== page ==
“Toes pointed. Arms straight. Left knee to my chest,” Ben mumbled to himself as he waited in line for his turn. The warmth of the day radiated off the concrete, warming his legs and stinging the bottom of his feet. He moved his toes gently against the rough surface. It scraped his wet, wrinkled skin. He was fascinated by the sensation.
A splash in front of him woke him from his trance. The line moved forward one step.
“Toes pointed. Arms straight. Left knee to my chest,” he said again. He’d been thinking about his form all week. He was sure today was the day he would win her attention.
“Which one are you going to do?” a menacing voice said from behind him.
Ben glanced over his shoulder at Ethan. “None of your business,” he said.
“Bet it’s not gonna be as good as mine,” Ethan said. The thin boy with sandy hair and freckles was always on the hunt for an opportunity to tease.
Ben didn’t respond. He and Ethan had been at the same school since kindergarten, so he wasn’t surprised by Ethan’s pestering. He reminded himself of what his dad had said. “The best way to deal with a bully is to ignore them.” Ben wasn’t sure that was true. Sometimes he felt like the best way to deal with Ethan would be to punch him right in the stomach, but then he’d get in trouble. Ben didn’t like being in trouble.
“I’m doing a front flip,” Ethan said with pride. “I don’t mind telling you, because I know you can’t do one.”
“Front flips are stupid,” Ben replied with confidence, but internally he was filled with worry. Ethan was right. He couldn’t do a front flip. “This is going to work,” he said to himself. “Toes pointed. Arms straight. Left knee to my chest.”
“What’d you say?” Ethan asked. “Speak up. I can’t hear you.”
“I said,” Ben said without looking back. “That front flips are stupid. It’s what little girls do.”
“No it’s not,” Ethan said, wounded.
There was a splash. The line moved forward. Only one more person, then it would be Ben’s turn. His gaze drifted to the lifeguard stand. Atop the white, wooden perch sat Amy Andrews, the prettiest girl at the pool. Ben didn’t even really like diving all that much. He’d much rather be playing Marco Polo in the shallow end, or wrestling with his friends on the slope of pool where his feet could barely touch; but like the other boys in line, a longing he didn’t fully understand compelled him to jump from the diving board, hoping she would notice him, hoping she would acknowledge his offering.
Scott Irwin, a pudgy fourth grader who’d only recently passed his swimming test and gained access to the deep end, stepped up to take his turn to dive. Watching Amy, Scott slowly walked to the end of the board. Behind her sunglasses, it was hard to know if Amy was watching, but Ben didn’t think so. It was Scott Irwin after all. He always did the same dive.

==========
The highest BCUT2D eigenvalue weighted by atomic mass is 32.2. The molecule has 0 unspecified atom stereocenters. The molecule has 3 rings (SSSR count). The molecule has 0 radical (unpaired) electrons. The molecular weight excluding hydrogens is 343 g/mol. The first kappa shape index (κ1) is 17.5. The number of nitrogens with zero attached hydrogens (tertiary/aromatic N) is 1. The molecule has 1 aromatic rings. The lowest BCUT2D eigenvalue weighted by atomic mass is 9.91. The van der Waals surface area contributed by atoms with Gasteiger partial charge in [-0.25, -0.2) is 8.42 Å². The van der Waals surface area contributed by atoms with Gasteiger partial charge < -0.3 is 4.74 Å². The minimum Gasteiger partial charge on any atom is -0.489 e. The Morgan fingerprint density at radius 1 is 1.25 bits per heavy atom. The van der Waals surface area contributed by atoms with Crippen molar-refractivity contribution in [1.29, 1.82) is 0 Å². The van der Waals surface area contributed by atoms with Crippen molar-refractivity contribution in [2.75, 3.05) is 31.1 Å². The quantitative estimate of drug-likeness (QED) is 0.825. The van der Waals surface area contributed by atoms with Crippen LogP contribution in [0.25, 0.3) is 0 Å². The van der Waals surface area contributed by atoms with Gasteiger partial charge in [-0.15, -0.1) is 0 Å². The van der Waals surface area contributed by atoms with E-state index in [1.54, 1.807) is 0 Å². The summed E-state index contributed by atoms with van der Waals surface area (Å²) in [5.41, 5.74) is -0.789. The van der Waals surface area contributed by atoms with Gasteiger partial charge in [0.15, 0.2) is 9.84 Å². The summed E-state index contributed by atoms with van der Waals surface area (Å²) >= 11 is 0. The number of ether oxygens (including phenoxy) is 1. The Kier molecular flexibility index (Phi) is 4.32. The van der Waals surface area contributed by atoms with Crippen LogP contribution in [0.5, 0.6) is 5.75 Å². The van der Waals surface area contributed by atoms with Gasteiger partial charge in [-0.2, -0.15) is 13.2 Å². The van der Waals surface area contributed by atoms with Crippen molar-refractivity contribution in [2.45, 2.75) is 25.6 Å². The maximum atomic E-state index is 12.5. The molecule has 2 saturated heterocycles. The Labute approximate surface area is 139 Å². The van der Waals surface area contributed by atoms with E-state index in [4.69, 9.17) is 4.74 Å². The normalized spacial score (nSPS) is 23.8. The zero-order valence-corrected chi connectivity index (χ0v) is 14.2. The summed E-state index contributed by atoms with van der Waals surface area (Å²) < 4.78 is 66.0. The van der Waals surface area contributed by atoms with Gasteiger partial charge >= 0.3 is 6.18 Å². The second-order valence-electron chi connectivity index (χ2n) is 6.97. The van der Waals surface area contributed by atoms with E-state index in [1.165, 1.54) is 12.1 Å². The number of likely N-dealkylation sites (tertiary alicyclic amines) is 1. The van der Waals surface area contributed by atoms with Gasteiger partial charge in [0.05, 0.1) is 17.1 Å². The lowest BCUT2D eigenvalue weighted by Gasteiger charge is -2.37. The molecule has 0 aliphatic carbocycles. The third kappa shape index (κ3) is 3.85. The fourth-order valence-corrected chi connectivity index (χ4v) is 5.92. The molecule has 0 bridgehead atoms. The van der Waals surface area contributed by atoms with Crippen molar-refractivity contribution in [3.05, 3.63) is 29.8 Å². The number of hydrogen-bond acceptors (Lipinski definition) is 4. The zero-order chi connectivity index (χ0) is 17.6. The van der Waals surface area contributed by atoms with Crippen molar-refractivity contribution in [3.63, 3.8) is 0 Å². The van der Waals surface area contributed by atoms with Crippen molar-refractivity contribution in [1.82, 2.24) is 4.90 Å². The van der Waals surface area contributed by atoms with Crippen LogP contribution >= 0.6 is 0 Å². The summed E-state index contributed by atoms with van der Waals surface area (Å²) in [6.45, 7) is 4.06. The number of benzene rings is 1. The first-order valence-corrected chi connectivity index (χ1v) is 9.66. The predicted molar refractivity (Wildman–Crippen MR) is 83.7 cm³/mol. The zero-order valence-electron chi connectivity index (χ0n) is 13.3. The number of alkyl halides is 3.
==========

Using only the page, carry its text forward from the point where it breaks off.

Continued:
Scott reached the end of the board and, as was the pool custom, he announced loudly the name of his dive. “Cannon ball!” he yelled.
“He always does a cannon ball,” Ethan said with a laugh.
“Right?” Ben said, knowing that Scott’s persistence would never win Amy’s affection.
There was a large splash that sent waves roaring through the deep end. Ben admired the aftermath of Scott’s effort. Scott could only do one dive, but he did it well.
Ben stepped up on the board.
“Don’t slip,” Ethan said, but Ben ignored him. He was focused on the task ahead. “Toes pointed. Arms straight. Left knee to my chest,” he said. He took a deep breath. No one else did this dive. This was his chance to be original. He was sure Amy would watch. He knew it in his soul.
Ben took four steps to the end of the board. His stomach felt weird. He looked up at Amy. Her right leg was crossed over her left. Something about her bare knee intensified the flutter in Ben’s gut. She was watching two boys run on the other side of the pool. Ben swallowed.
“Hurry up,” Ethan said.
Ben turned and said, “Shut up, Ethan.” Facing forward again, he composed himself with another deep breath. “Toes pointed. Arms straight. Left knee to my chest,” he reminded himself.
He looked at Amy again. Her attention was still focused elsewhere.
“Come on,” Ethan said.
Ben sighed. It was now or never. He looked at the water. The waves of Scott’s cannon ball had diminished to ripples. It was time.
Ben raised his chin and yelled with all his might, “CAN OPENER!”
As it had been in his mind, he bent at the knees, bounced once on the board, and then took flight. Pointing his right toes toward the water, he held his arms tight to his side, and raised his left knee to his chest.
As he entered the water he chanced a glance, and just before the cool liquid consumed his head, he thought he saw Amy look in his direction and smile.
This piece was originally published on Medium.com in response to a writing prompt. The prompt was “Can Opener.”